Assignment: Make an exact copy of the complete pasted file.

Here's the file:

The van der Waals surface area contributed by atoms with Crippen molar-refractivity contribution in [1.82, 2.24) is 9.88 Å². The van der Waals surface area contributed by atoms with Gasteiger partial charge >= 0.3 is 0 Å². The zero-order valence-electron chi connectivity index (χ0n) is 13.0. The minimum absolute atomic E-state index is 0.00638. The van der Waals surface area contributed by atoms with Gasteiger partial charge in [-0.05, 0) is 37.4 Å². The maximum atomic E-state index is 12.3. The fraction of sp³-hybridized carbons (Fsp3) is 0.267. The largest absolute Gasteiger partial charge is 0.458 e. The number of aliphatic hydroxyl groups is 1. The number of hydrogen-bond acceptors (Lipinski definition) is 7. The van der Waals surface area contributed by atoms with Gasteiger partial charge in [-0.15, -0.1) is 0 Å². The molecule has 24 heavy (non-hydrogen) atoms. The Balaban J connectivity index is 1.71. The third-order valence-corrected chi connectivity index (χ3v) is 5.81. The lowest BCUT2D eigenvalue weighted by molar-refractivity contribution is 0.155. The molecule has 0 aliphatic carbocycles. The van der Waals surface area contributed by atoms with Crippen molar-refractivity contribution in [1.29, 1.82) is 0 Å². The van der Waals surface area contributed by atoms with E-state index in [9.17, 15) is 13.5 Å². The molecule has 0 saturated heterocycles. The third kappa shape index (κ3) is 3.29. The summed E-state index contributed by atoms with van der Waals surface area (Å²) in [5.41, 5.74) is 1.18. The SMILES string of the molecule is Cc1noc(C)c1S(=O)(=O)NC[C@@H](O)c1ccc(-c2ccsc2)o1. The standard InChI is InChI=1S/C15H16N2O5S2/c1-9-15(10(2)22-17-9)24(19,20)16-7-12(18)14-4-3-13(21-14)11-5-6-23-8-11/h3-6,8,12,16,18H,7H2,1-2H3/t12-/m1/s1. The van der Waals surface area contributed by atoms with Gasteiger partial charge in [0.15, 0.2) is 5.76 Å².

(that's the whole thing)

The van der Waals surface area contributed by atoms with Crippen molar-refractivity contribution in [1.82, 2.24) is 9.88 Å². The van der Waals surface area contributed by atoms with Gasteiger partial charge >= 0.3 is 0 Å². The zero-order valence-electron chi connectivity index (χ0n) is 13.0. The minimum absolute atomic E-state index is 0.00638. The van der Waals surface area contributed by atoms with Gasteiger partial charge in [-0.05, 0) is 37.4 Å². The maximum atomic E-state index is 12.3. The fraction of sp³-hybridized carbons (Fsp3) is 0.267. The largest absolute Gasteiger partial charge is 0.458 e. The number of aliphatic hydroxyl groups is 1. The number of hydrogen-bond acceptors (Lipinski definition) is 7. The van der Waals surface area contributed by atoms with Gasteiger partial charge in [-0.15, -0.1) is 0 Å². The molecule has 24 heavy (non-hydrogen) atoms. The Balaban J connectivity index is 1.71. The third-order valence-corrected chi connectivity index (χ3v) is 5.81. The lowest BCUT2D eigenvalue weighted by molar-refractivity contribution is 0.155. The molecule has 0 aliphatic carbocycles. The van der Waals surface area contributed by atoms with Crippen molar-refractivity contribution in [1.29, 1.82) is 0 Å². The van der Waals surface area contributed by atoms with E-state index in [9.17, 15) is 13.5 Å². The molecule has 0 saturated heterocycles. The third kappa shape index (κ3) is 3.29. The summed E-state index contributed by atoms with van der Waals surface area (Å²) in [5.41, 5.74) is 1.18. The SMILES string of the molecule is Cc1noc(C)c1S(=O)(=O)NC[C@@H](O)c1ccc(-c2ccsc2)o1. The standard InChI is InChI=1S/C15H16N2O5S2/c1-9-15(10(2)22-17-9)24(19,20)16-7-12(18)14-4-3-13(21-14)11-5-6-23-8-11/h3-6,8,12,16,18H,7H2,1-2H3/t12-/m1/s1. The van der Waals surface area contributed by atoms with Gasteiger partial charge in [0.15, 0.2) is 5.76 Å².